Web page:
Transitions

by Courtney Nickel
inspired by TBAWP’s 2020 quickwrite

A Younger Version of Myself:

Money, numbers, offers, interest rates, mortgage payments, down payments. My head is spinning.   This is a major purchase.   Will they take our offer? Can we make the payments each month?  What if we wind up like one of those families who lose their home to the banks and it ruins their credit?  Will this be the place that we start a family?   Will my neighbors like me?  So many questions, so many thoughts.  So many changes.   We are new to this area, my husband and I.   Living with my parents again until we find a house.  We both have new jobs.  Most of our possessions are in storage.  Ugh!  I just realized, if we get this house, we need money for furniture.  Thousands of dollars.   Thousands of dollars.  I don’t know anything about this area that the house is in, except that it is close to my parents.  It seems nice.  Not too busy, not too country.  The house is 3 large bedrooms and it has a pool.  I don’t think we really need a pool, but Jay insists that if we are going to live in Florida, we have to have a pool in the backyard.  There is an orange tree in the back and right now lots of ant piles.   I brought Daisy with me to look at the house and she sat in an ant pile!   I had to drop her into the pool to get them off!  Those insects are truly the spawn of satan.  We never had anything like that in New York.   I don’t feel adult enough to be doing this.   Our own house.  Our OWN house.   Will we stay here forever?  So many unanswered questions, so much worry, but in the end, I think it will be ok. 

The House:

Another owner.  Will this one be nicer than the last?  The ones that built me, the Delucas, they were great.  They selected every detail.  They picked the color of my walls and my tile and my layout.  They came to visit the day my carpet was being put in my bedrooms.  Their children watched excitedly as the workers began to fill the pool for the first time.   On the day that they moved in, the whole family went into the backyard and planted an orange tree.  They were so happy and stayed here for several years.  The children’s laughter was always heard throughout the bedrooms.  I loved watching them grow up and play outside.   But that ended the day I watched Mr. Deluca park his car in my driveway and hesitantly open the garage door.   I watched Mrs. Deluca cry when she learned that he had been transferred and they had a few weeks to relocate.   The day the movers came was the saddest day of my life, or so I thought.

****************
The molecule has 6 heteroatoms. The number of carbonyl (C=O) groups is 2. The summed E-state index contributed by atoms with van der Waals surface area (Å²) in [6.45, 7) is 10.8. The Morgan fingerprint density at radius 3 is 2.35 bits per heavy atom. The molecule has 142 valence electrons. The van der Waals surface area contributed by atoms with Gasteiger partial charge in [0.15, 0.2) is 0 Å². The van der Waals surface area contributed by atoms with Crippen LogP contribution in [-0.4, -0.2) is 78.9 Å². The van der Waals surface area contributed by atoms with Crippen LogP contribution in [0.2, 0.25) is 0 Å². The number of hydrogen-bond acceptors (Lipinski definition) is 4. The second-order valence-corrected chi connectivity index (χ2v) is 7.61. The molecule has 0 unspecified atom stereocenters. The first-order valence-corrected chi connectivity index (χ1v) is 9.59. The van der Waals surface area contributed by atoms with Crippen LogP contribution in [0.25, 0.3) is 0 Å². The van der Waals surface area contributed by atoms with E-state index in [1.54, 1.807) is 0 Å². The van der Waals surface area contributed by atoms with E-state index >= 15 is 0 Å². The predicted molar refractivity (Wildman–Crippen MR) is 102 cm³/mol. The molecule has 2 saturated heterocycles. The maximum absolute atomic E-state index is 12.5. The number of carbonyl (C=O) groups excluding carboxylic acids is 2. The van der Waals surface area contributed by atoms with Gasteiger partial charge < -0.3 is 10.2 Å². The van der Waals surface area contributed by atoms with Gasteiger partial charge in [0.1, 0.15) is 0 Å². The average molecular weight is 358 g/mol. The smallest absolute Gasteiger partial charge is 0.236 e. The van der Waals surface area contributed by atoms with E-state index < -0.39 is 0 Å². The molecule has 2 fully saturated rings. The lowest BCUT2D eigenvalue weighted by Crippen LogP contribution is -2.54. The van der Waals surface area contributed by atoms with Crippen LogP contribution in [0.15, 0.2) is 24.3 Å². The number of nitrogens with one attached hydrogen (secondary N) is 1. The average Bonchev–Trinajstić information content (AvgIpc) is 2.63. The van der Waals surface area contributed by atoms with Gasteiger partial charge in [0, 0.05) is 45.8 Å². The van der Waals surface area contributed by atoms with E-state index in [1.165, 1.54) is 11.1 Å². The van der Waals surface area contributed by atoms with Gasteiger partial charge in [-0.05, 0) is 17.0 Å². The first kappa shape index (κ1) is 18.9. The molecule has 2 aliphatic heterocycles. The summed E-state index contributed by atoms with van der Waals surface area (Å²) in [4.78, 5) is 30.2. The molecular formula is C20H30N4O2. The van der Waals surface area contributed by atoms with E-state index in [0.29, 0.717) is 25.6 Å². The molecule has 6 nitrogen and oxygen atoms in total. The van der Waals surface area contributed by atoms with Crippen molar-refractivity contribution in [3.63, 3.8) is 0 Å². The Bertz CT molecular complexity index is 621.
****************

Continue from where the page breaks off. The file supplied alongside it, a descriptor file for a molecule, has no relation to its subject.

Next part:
The next family was less kind.   The kids banged on my walls and slammed my doors.   They let my pool turn into a putrid shade of green.  The weeds in the backyard began to climb higher than the fence.   My outside reflected the way I felt on the inside.  They hurt me.  They abused me.  Then they couldn’t pay for me.   The bank made them leave and then I sat empty, beaten and broken and unwanted.  After my price depreciated, a house flipper purchased me.  He gutted my insides and sprayed my walls a neutral color.  He fixed my cracks and filled my holes.  I got new lighting fixtures and my grass was mowed. I looked better on the outside.  And then he put the for sale sign up.  

Many families came to look at me and would comment about the size of my bedrooms or how the living area was too small.   One couple seemed to really like me.   They came back two times.  Then one day the wife and her dog came by.  She walked around the property, looking at the orange tree.  I watched as the little dog mistakenly sat in a pile of ants in the front and The Mrs. desperately grabbed her dog and dunked her in the pool to get the ants off.   Oh well, that’s that.  She won’t be back.   

But I was shocked to see the door open the next week and the moving boxes start to be unloaded.  The little puppy and the young couple.  This could be good, I thought.

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